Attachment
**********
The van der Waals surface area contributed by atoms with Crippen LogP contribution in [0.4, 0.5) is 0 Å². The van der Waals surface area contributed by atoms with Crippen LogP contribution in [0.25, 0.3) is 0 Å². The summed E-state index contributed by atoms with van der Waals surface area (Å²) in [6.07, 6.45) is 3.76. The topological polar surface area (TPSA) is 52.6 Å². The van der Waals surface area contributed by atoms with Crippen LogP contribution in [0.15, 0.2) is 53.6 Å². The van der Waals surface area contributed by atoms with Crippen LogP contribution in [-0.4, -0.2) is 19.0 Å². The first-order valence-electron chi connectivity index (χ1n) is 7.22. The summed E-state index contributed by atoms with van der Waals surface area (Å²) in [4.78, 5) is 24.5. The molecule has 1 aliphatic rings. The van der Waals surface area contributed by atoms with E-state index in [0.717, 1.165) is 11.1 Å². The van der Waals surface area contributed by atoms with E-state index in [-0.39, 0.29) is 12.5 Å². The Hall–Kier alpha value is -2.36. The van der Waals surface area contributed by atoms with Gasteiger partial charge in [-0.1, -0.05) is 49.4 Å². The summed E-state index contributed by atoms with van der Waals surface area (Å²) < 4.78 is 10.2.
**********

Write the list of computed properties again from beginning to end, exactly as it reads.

The van der Waals surface area contributed by atoms with Crippen LogP contribution in [0.4, 0.5) is 0 Å². The van der Waals surface area contributed by atoms with Crippen LogP contribution in [0.25, 0.3) is 0 Å². The summed E-state index contributed by atoms with van der Waals surface area (Å²) in [6.07, 6.45) is 3.76. The topological polar surface area (TPSA) is 52.6 Å². The van der Waals surface area contributed by atoms with Crippen LogP contribution in [0.15, 0.2) is 53.6 Å². The van der Waals surface area contributed by atoms with Crippen LogP contribution in [-0.4, -0.2) is 19.0 Å². The first-order valence-electron chi connectivity index (χ1n) is 7.22. The summed E-state index contributed by atoms with van der Waals surface area (Å²) in [4.78, 5) is 24.5. The molecule has 1 aliphatic rings. The van der Waals surface area contributed by atoms with E-state index in [0.717, 1.165) is 11.1 Å². The van der Waals surface area contributed by atoms with E-state index in [-0.39, 0.29) is 12.5 Å². The Hall–Kier alpha value is -2.36. The van der Waals surface area contributed by atoms with Gasteiger partial charge in [-0.1, -0.05) is 49.4 Å². The summed E-state index contributed by atoms with van der Waals surface area (Å²) < 4.78 is 10.2.